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My San Francisco Day

The Fairmont Hotel

Earlier this week I had an unexpected day all to myself in San Francisco.  It was a treat to have no specific plan or destination in mind, but of course I had to start out by visiting Esther Bruton's murals in the Cirque Lounge at the Fairmont Hotel 

Cirque Lounge

I stopped at the concierge desk to drop off a copy of Sisters in Art and had the pleasure of meeting Thomas Wolfe, "America's First Concierge" and historian at the Fairmont.  Wolfe started working at the hotel in 1974, and we had a great discussion about Esther Bruton.  We both have our fingers crossed that the Cirque Lounge will open to the public again as it did during the 2019-2020 holiday season (pre-Covid).

After the Fairmont, I stopped by the Cable Car Museum, which is just a few blocks away. At the center of the museum you can look down over the roaring engines and huge spinning wheels that run the four cable car lines in San Francisco. Fascinating!

Cable Car Museum

Next I was off on a steep climb to visit Coit Tower, which -- amazingly -- I have never seen in person before! Unfortunately, because I had not arranged for a group tour, I was unable to go to the second floor and view Lucien Labaudt's Powell Street murals that run along the staircase. Labaudt was friends with the Brutons and depicted them in one of his murals.

Lucien Labaudt's Powell Street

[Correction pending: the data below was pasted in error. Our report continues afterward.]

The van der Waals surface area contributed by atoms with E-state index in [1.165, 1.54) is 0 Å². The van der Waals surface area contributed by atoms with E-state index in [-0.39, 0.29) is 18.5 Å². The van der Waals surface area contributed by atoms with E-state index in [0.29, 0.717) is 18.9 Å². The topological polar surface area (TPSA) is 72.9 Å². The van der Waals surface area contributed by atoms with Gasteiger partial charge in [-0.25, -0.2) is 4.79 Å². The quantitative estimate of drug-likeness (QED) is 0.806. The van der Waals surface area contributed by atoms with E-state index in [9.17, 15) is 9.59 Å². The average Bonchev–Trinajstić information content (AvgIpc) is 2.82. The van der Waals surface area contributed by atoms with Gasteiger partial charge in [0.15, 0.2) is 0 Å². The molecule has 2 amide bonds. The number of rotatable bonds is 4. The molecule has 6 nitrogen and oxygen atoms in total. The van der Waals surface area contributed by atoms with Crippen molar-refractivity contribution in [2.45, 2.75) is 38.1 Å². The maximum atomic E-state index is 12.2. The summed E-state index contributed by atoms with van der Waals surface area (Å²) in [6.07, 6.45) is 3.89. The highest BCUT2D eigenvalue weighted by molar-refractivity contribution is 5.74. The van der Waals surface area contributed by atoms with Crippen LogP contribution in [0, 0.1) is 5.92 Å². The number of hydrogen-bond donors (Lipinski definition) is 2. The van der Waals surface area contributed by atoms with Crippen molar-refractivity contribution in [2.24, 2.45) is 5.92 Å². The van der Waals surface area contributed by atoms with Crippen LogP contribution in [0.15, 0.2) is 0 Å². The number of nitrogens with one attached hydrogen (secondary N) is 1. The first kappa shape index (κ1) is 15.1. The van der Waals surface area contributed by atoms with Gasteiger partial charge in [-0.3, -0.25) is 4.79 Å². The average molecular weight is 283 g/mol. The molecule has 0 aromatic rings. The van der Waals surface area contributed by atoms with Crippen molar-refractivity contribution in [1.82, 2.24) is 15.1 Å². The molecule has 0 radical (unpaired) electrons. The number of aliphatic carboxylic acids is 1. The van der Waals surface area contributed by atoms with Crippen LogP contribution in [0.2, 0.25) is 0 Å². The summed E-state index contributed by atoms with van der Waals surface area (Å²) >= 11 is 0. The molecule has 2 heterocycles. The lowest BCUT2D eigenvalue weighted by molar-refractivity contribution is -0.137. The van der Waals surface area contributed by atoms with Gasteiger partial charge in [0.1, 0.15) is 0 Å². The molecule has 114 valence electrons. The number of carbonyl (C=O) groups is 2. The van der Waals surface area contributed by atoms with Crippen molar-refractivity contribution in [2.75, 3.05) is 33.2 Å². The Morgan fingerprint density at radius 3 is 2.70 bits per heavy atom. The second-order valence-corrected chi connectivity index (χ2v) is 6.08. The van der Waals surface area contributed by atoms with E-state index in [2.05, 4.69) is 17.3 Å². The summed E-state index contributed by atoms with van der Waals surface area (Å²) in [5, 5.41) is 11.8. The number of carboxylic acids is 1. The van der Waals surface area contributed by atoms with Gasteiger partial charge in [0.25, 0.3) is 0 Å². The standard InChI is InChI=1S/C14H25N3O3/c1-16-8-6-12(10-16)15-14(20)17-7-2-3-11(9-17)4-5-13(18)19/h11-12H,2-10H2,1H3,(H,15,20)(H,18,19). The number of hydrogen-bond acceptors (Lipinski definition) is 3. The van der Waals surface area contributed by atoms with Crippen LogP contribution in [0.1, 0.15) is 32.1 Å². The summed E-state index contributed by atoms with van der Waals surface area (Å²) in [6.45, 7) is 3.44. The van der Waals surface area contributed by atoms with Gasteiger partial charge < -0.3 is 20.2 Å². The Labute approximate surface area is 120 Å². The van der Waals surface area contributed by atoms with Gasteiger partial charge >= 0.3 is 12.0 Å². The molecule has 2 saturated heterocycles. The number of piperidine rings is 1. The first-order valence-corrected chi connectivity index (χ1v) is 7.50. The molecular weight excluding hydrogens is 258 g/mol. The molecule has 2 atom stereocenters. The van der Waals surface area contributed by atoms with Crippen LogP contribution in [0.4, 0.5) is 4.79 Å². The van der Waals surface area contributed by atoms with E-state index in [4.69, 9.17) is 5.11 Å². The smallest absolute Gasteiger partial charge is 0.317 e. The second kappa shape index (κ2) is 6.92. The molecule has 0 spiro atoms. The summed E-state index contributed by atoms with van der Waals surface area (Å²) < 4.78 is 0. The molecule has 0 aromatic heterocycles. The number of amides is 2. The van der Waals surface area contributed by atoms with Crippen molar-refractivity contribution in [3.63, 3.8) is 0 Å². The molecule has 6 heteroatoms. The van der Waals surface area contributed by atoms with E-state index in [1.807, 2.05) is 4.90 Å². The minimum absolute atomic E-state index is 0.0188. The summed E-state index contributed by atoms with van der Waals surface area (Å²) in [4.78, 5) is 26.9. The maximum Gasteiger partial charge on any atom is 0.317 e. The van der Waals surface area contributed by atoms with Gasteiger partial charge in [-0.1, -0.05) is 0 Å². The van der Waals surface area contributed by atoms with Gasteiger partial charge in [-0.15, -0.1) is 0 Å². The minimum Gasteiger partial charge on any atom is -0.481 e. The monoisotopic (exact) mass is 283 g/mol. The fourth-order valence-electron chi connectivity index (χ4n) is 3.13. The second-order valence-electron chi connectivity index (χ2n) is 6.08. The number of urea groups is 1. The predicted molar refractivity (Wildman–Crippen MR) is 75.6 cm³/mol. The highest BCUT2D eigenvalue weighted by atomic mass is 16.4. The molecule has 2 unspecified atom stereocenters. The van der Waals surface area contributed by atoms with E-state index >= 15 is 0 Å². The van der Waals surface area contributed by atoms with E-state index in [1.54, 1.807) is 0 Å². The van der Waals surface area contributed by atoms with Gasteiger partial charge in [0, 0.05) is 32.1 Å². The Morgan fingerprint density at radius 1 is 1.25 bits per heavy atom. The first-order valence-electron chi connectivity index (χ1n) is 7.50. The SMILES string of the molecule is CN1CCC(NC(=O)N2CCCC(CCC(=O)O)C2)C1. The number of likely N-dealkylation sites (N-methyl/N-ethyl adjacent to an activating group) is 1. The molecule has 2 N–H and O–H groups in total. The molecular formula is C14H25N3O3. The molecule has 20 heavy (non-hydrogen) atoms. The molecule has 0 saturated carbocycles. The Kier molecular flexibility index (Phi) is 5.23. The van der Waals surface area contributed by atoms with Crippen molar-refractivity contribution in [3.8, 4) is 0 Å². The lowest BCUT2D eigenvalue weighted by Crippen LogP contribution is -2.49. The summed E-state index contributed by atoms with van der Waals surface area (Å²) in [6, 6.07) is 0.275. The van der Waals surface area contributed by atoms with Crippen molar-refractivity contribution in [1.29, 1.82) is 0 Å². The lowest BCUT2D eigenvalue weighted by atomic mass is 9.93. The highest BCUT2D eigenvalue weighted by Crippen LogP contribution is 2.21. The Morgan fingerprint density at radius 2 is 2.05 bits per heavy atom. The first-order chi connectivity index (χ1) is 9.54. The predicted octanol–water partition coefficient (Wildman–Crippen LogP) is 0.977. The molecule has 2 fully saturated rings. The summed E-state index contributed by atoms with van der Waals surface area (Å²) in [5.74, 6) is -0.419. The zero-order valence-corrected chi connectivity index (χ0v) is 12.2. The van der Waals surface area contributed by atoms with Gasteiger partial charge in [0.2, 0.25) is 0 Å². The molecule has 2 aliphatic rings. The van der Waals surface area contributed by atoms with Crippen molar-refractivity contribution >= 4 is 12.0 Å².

Esther, Margaret, and Helen Bruton (l. to r.) are the three women to the right with the dog (of course!). Their friend Maxine Albro and her husband Parker Hall are the couple on the left.
Photograph courtesy ARG Conservation Services

Fortunately, I was able to view murals by some of the Brutons' friends and colleagues, including Ralph Stackpole, Victor Arnautoff, and Maxine Albro.  These murals underwent conservation work as recently as 2018, and I was pleasantly surprised to see that they are in excellent condition.

Maxine Albro's California mural, Coit Tower

My final stop for the day was the Pacific Stock Exchange at 301 Pine Street, another San Francisco location with connections to the Bruton sisters.  In 1929, their friend Timothy Pflueger was hired to renovate the building, and he selected another Bruton friend -- Ralph Stackpole --  to oversee the construction of murals and statuary.  Stackpole sculpted the outstanding art deco/social realism statues in front of the building (now a health club), which I absolutely love.  

Agriculture by Ralph Stackpole

Industry by Ralph Stackpole

In a letter that I quote in Sisters in Art, Esther Bruton describes a December 1929 visit with Stackpole in San Francisco:

"It was great to see Ralph in such high spirits and looking so well. He is happy in this new Stock Exchange job and he shows it.  It is the biggest job he has had yet... he has enough to keep him busy and happy for some time... The largest part, two fourteen-foot figures for the front that are to be cut in black granite, are not even yet begun.  He is working on the clay models."

Stackpole was good friends with Diego Rivera and convinced him to paint a mural inside the Pacific Stock Exchange; this was the first time Rivera painted a mural in the United States. The work, Allegory of California, is located on a stairwell between the 10th and 11th floors, which is now part of the City Club of San Francisco. I tried to get up to see it, but alas, I was informed that the mural was unavailable for viewing.

Diego Rivera's Allegory of California

I didn't get to see the Rivera mural, but overall the day was a great success.  It was a treat to immerse myself in 1930s-era San Francisco and revisit some of the fascinating places connected to the Brutons and their circle.


  1. What a great article and photos! Glad you had a great day.

    1. Thank you! Sometimes the best days are when you just make it up as you go along!

    2. Thank you for sharing your insight into a fun day in the City and ideas for others visiting.


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